The sound of radio silence

f2_120When Channel 4 won the licence for the second national commercial multiplex in July last year, the excitement across the radio industry was palpable.

The widely expected win by 4Digital Group, a consortium that also includes Bauer Media, UTV and Carphone Warehouse, was lauded as a much needed shot in the arm for the commercial radio sector, which had experienced several tough years.

That combined with the then recent acquisition of Chrysalis Radio by newcomer Global Radio, led by former ITV chief executive Charles Allen and radio new boy Ashley Tabor, prompted many to feel that the sector had turned a corner and gained renewed momentum. It led some industry observers, including RadioCentre chief executive Andrew Harrison, to declare that radio was “sexy again” (MW July 2, 2007).

But a year later and not only has 4Digital failed to launch any stations, the industry is now questioning the future of DAB as a platform, and whether a second multiplex should have been awarded at all. Following GCap Media’s decision in February to scale back its investment in Digital One, as part of then chief executive Fru Hazlitt’s plan to ward off Global’s takeover bid, the platform is looking unlikely to be a major money spinner for Channel 4 in the short term.

Jonathan Barrowman, head of radio at Initiative, says: “We all know the rationale behind GCap’s move but it came at a bad time for Channel 4. Suddenly there wasn’t a scarcity of spectrum but an over supply. It has led to negative questions like can DAB work?”

4Digital is now understood to be in talks with Global, which won its bid to takeover GCap, about launching stations on Digital One. One now broadcasts only TalkSport, Virgin Radio and Classic FM. If a deal can be reached, it is thought a station, most likely E4 Radio, could launch next spring. 4Digital declined to comment.

While, in the main, the industry remains supportive of 4Digital and optimistic that it will make a positive difference in the long term, privately there is growing frustration within media agencies and, according to insiders, other radio groups, including some consortium partners, about the slow development and lack of communication.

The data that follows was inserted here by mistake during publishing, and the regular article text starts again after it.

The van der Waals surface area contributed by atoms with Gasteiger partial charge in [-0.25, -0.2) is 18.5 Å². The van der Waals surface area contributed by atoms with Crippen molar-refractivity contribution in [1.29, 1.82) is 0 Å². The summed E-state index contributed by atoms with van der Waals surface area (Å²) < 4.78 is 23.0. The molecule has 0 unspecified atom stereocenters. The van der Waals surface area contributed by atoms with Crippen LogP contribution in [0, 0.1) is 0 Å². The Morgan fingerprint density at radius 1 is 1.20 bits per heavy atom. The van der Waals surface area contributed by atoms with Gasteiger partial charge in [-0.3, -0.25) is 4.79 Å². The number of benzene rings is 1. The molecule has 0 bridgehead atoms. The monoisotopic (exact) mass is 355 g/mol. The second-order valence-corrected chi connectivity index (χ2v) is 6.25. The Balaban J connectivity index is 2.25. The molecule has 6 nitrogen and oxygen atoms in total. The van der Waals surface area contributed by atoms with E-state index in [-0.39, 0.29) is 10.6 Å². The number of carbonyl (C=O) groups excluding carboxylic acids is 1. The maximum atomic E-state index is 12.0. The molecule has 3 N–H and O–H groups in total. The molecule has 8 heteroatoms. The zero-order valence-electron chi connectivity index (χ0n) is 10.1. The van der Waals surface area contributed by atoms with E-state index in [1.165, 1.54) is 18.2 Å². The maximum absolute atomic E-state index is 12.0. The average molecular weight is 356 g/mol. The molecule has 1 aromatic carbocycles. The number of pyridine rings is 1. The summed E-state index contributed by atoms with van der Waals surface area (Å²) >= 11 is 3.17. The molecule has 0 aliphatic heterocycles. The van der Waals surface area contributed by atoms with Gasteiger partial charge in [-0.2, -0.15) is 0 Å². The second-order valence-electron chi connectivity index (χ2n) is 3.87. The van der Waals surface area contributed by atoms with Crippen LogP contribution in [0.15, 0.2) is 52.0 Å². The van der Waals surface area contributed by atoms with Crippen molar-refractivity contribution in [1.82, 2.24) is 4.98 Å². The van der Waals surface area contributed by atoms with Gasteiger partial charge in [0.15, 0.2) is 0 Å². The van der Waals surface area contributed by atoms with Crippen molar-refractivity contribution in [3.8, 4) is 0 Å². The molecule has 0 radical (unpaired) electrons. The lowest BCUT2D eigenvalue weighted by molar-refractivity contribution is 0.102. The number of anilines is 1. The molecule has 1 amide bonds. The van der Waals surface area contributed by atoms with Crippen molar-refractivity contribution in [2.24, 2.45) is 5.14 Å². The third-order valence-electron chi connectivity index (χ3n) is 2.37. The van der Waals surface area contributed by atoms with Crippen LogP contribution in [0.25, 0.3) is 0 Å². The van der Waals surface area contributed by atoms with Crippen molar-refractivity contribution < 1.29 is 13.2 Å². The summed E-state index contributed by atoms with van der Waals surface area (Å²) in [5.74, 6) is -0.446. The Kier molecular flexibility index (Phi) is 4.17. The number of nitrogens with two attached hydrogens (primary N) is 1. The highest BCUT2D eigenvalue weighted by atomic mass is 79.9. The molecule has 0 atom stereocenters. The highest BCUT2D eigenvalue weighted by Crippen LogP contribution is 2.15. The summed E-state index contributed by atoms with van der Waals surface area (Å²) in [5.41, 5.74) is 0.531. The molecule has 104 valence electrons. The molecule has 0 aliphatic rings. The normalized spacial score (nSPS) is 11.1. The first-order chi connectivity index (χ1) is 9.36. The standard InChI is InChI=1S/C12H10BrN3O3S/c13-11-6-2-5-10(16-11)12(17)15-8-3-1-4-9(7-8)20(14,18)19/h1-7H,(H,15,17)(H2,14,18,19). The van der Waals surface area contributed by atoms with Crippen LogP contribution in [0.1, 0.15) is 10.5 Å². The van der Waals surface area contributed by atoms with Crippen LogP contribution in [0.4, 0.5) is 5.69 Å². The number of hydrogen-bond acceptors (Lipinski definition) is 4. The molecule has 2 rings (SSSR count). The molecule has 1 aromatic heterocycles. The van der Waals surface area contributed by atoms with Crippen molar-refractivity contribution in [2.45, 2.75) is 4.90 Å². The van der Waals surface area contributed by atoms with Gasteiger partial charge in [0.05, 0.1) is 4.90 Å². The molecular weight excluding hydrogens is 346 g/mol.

“It’s a disgrace,” says one media agency insider. “Channel 4 came in knowing what the market was like. They knew the penetration figures [for DAB].”

Another radio industry observer agrees that the industry has every right to feel let down. He explains: “In the year prior to the bid, we all saw [4Digital chairman] Nathalie Schwarz at conferences talking about the problems for commercial radio. She hammered that point. But then, over the horizon the cavalry, Channel 4, was coming.”

Others are more generous about the bid, pointing out that while GCap delivered the biggest blow, the severe downturn in the advertising market has also hampered Channel 4’s plans. Alongside that, Channel 4 has been forced admit that it will have up to a £150m deficit in its budget by 2012. It simply cannot afford the outlay to build the DAB network to get Digital Two off the ground.

“Market conditions have conspired against the strategy they put forward,” says Initiative’s Barrowman. “But if Andy Duncan [C4 chief executive] wants public money to fulfil its public service broadcasting remit, it can’t then spend millions building a DAB network.”